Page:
Porch Portraits Support Habitat for Humanity’s Housing Projects

Professional Photographers Donate Their Services to Raise Funds for Santa Barbara County Nonprofit

Meredith Tynes (center) and family. | Credit: Lindsay Skutch

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Habitat for Humanity of Southern Santa Barbara County (Habitat) has launched a creative fundraiser, Porch Portraits, which gives residents the opportunity to have a beautiful portrait taken outside their home while supporting this worthy nonprofit. In exchange for a donation, families get a portrait taken by a professional photographer, and Habitat raises funds for its homeownership and home repair programs.

Professional photographers who are donating their services include Lindsay Skutch, Christian Seaton, Ken Pfeiffer, Michael Elkington, and Lisa Penny Sherratt. While wearing masks and at a social distance, they take portraits outside donors’ homes. There has already been considerable interest, with some wanting portraits for birthdays and other celebrations. Inclusion of the pet pooch in the portrait has been quite popular. One generous donor gave $5,000 and gifted photo opportunities to neighbors. Other neighbors are coordinating so the photographer can take multiple portraits while in the neighborhood. Reservations for portraits are being accepted through July. A minimum suggested donation is $100. 


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Habitat’s three main sources of income have taken a huge hit this year because of COVID-19: (1) its annual gala and other planned fundraisers had to be canceled; (2) its donations from individuals and foundations have fallen as donors face economic uncertainty and shift donations to organizations involved in COVID relief efforts; and (3) its ReStore shuttered operations in March and remains closed. While Habitat’s income has taken a huge hit, Board Chair Paul Wilson related that the need for new affordable housing and home repairs for low-income people remains and Habitat remains committed to its mission.

Harry and Gail Gelles.

Habitat partners with low-income individuals in southern Santa Barbara County to build homes. Recipients build alongside volunteers and purchase their home with a mortgage, which is currently capped at 30 percent of their income. To qualify, homeowners must make between 40 and 80 percent of the area median income. Habitat also repairs homes for low-income homeowners. In its 20 years, Habitat has built 22 new homes for 84 people and helped rebuild and repair more than 150 homes.

Its next homebuilding project will likely be a housing project on a half-acre lot on Cota Street generously donated to the organization. Even with the land donation, the high cost of building in Santa Barbara coupled with Habitat for Humanity’s mortgage payment cap of 30 percent of income means Habitat needs to raise significant funds. In good times, this is challenge; in COVID times, it is much more so. For the Cota Street condos, Habitat is exploring a range of technologies to reduce building costs.

Even pre-COVID, demand for Habitat’s housing was enormous. For its last project, which was in Carpinteria, 300 families applied for three homes, 100 of whom met the eligibility criteria. Wilson related that selecting which three families received the housing out of a pool of 100 qualified families currently living in a garage or other type of substandard housing was very difficult.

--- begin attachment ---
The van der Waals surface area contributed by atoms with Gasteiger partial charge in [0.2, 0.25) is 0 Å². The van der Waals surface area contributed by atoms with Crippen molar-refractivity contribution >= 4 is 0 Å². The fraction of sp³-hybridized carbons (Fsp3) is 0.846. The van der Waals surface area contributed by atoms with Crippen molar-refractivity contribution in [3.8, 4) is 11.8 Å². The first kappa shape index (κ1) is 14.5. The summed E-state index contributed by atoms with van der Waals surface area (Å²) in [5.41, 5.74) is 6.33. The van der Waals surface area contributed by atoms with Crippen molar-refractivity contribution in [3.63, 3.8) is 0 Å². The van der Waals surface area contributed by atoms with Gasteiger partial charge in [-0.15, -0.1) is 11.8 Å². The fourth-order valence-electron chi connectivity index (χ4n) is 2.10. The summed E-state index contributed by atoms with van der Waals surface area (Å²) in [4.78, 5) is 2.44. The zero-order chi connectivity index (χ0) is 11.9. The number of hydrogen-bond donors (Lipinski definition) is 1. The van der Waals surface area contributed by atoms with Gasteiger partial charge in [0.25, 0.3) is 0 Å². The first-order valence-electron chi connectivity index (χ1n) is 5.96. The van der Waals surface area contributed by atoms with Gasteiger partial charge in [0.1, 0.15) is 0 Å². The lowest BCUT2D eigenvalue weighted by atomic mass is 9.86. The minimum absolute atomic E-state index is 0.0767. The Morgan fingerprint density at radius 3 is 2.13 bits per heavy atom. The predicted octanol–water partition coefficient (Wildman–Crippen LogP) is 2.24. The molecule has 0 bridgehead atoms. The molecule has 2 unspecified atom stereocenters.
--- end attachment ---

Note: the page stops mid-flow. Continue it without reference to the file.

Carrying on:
While the challenges of building affordable housing in Santa Barbara are great, Wilson said how helping the families makes it all worth it. He has been actively involved with the 12-unit Canon Perdido project, including attending the monthly homeowner association meetings. He shared how the families, who had worked together to help build the homes and went through all of the pre-ownership classes that Habitat provides, have a real sense of community. Families socialize, kids play together, and they collaborate on landscaping and other projects. Last holiday season, the residents had a lighting contest and invited Habitat folks to judge.

Boardmember Nancy Locke and Meredith Baxter.

Habitat’s home-repair program had to pause because of COVID but recently resumed operations and has more than a dozen projects planned. Especially since many of the low-income homeowners this program benefits are elderly, the focus in COVID times is on external repairs, but some internal ones are proceeding too, with all necessary precautions. Repairs help homeowners age safely in their home by addressing accessibility needs, fixing broken appliances and plumbing, and doing other types of work. Staff, volunteers, and contractors collaborate on these projects.

Habitat has continued its support of existing homeowner families during the pandemic, including providing face coverings and connecting families to community resources. Its in-person financial education and budget planning classes have been replaced with webinars and videos on topics tailored to COVID times. Habitat has also come to the aid of other organizations, including donating more than 500 N-95 masks to Cottage Health.

Montecito Bank & Trust VP Meredith Tynes, who had a Porch Portrait done, shared, “In this time of chaos and ambiguity, as a family we have worked to find balance in our new normal, and to find ways to make change in our world. We have slowed down, and we have appreciated our time together. This image represents us through this journey. And reminds me that I have much to embrace and be grateful for each and every day.” 

For more info about Habitat, including Porch Portraits, or to make a donation, go to sbhabitat.org or email elizabeth@sbhabitat.org.


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